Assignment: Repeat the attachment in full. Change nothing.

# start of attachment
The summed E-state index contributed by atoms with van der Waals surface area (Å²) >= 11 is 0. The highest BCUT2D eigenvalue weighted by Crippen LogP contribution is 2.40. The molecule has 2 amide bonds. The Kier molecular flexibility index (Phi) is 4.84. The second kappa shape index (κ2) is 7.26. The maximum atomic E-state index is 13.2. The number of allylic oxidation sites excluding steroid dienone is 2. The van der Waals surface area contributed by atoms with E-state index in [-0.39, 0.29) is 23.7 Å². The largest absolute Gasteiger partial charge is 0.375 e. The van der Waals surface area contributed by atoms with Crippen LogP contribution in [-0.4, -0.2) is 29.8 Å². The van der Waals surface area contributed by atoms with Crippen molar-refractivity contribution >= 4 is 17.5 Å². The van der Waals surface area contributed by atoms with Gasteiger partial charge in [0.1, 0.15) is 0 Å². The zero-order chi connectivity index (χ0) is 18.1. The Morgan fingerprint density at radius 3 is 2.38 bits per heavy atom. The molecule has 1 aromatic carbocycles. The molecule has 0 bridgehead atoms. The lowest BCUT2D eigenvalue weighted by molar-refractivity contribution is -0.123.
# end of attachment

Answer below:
The summed E-state index contributed by atoms with van der Waals surface area (Å²) >= 11 is 0. The highest BCUT2D eigenvalue weighted by Crippen LogP contribution is 2.40. The molecule has 2 amide bonds. The Kier molecular flexibility index (Phi) is 4.84. The second kappa shape index (κ2) is 7.26. The maximum atomic E-state index is 13.2. The number of allylic oxidation sites excluding steroid dienone is 2. The van der Waals surface area contributed by atoms with E-state index in [-0.39, 0.29) is 23.7 Å². The largest absolute Gasteiger partial charge is 0.375 e. The van der Waals surface area contributed by atoms with Crippen LogP contribution in [-0.4, -0.2) is 29.8 Å². The van der Waals surface area contributed by atoms with Crippen molar-refractivity contribution >= 4 is 17.5 Å². The van der Waals surface area contributed by atoms with Gasteiger partial charge in [0.1, 0.15) is 0 Å². The zero-order chi connectivity index (χ0) is 18.1. The Morgan fingerprint density at radius 3 is 2.38 bits per heavy atom. The molecule has 1 aromatic carbocycles. The molecule has 0 bridgehead atoms. The lowest BCUT2D eigenvalue weighted by molar-refractivity contribution is -0.123.